Waking earlier than usual after my late-night weekday run, I stumbled out of dream nirvana shortly after the first snooze alarm to squint through the blinds. Whiteness flurried about, my car sitting under four inches of powder. Big freakin' deal, I thought. Still, it didn't mean I could slack. No telling what the rest of town looked like after last night's Snowmageddon '19 forecast. Better get there early and not risk an oversleep if something en route to work slowed me down.

After a scant five hours of pillow time, I stumbled into the shower and dressed myself a full 45-minutes earlier than I normally do. Gotta get to work, it's the transit operator's code, I said to myself. No snow days for bus drivers. Those are for corporate wussies, not front line transit workers. It's a matter of pride to a seasoned operator: show up no matter the conditions, and do your job. We take working America to work, and take pride in it. And they depend upon us to get them there. Nurses, maids, construction workers, doctors, restaurant personnel, transit management... we get you there. Corporate America, students, teachers... you can take the day off if an errant snowflake drops into your yard, but everyone else is expected to be there. And we're your ride.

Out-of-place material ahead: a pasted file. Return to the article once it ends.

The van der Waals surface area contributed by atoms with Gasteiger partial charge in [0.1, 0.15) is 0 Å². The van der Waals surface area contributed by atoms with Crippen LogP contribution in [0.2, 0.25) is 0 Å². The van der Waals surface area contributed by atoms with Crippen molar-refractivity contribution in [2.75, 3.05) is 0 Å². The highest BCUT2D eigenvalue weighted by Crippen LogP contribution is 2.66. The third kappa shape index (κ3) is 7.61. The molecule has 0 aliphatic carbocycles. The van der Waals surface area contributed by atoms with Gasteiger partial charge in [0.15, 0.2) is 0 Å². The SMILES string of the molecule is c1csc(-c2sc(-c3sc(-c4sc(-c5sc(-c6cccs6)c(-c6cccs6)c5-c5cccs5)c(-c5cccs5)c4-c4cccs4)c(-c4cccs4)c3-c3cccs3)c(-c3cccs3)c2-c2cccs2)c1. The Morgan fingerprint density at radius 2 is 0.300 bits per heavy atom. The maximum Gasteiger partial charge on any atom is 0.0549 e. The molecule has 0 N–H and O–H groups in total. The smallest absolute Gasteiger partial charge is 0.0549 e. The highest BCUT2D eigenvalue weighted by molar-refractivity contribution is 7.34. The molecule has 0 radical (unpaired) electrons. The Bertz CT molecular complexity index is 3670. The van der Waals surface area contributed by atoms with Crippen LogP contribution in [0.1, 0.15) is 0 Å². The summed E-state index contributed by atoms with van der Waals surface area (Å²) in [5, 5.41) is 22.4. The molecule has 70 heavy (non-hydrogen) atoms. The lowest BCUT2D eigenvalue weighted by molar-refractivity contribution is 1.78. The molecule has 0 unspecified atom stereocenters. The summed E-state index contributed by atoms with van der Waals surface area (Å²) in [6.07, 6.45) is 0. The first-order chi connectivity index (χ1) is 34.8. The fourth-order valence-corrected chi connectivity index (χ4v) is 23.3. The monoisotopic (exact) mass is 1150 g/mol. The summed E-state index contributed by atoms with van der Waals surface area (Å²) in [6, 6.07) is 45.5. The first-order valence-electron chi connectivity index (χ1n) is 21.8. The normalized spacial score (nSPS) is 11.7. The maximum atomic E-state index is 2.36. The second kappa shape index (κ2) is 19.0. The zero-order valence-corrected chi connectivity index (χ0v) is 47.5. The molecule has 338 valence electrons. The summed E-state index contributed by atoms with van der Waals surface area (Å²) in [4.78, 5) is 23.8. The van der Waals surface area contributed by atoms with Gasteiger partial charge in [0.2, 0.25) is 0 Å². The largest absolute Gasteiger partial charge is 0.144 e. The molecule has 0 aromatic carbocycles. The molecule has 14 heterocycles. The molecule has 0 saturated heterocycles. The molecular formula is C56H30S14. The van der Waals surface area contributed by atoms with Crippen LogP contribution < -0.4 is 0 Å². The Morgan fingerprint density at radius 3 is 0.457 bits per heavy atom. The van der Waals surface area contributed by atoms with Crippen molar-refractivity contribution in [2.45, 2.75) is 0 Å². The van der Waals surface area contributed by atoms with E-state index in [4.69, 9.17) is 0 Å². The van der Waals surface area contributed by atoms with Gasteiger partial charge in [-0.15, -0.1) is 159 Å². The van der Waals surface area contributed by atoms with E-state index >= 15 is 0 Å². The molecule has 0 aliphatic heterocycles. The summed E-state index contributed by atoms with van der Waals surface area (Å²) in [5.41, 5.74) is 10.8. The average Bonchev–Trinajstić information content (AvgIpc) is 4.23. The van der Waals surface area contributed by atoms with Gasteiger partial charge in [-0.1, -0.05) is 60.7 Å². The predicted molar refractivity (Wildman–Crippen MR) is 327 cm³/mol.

As I rattled along the dry pavement all day, I marveled at how few people believed the forecaster. My bus was only half as full as a normal weekend day. Just as well. At 25mph maximum, I rolled along on time all day until the end. My last run just happens to be the final full-length run of my line, so running late is okay. I don't want to leave anyone behind, or they can expect an expensive Uber or Lyft ride home in freezing temps. So late I am, on the last run. No big deal anyway... I get paid by the minute either way.

Rolling to my road relief 45-minutes earlier
than usual.... it was all for naught.
Most people were simply the normal "thank you" riders. It seemed our weather was a total letdown. All the preparation and hype warranted not a single "thank you for working today." It was just business as usual. "You got me there, good enough," was the vibe I felt from the passengers. Nothing special, just another weather anomaly, nothing to get excited about. Just as well... after 40 hours on a Jerry Springer route, this is my chillaxation roll.

SNOWpocalypse '19... so far, it's "NOpocalypse." I could be wrong, but my bones tell me it's just gonna be business as usual in Portland the next few weeks. My forecast: cold, windy and wet. The rest is pure speculation. Typical Northwest weather. But mark me: next winter holds a special sequence of slippery shit. We're due for a big one. Just not this year.

Don't slip when you happen to diss the weather dude, y'all. It might hurt ya.


  1. Wow, I guess putting chains on busses is a big deal but I can't imagine driving all day with them on dry streets. That must make it harder to control the bus and can't be good the bus or the streets. Baltimore is the land of pot holes so I'm just envisioning the havoc. We're anticipating a snow-sleet-rain mess the next couple days, so they already sprayed salt slurries on the main roads. I prefer my salt on a margarita rim, myself.
    Stay warm, my friend!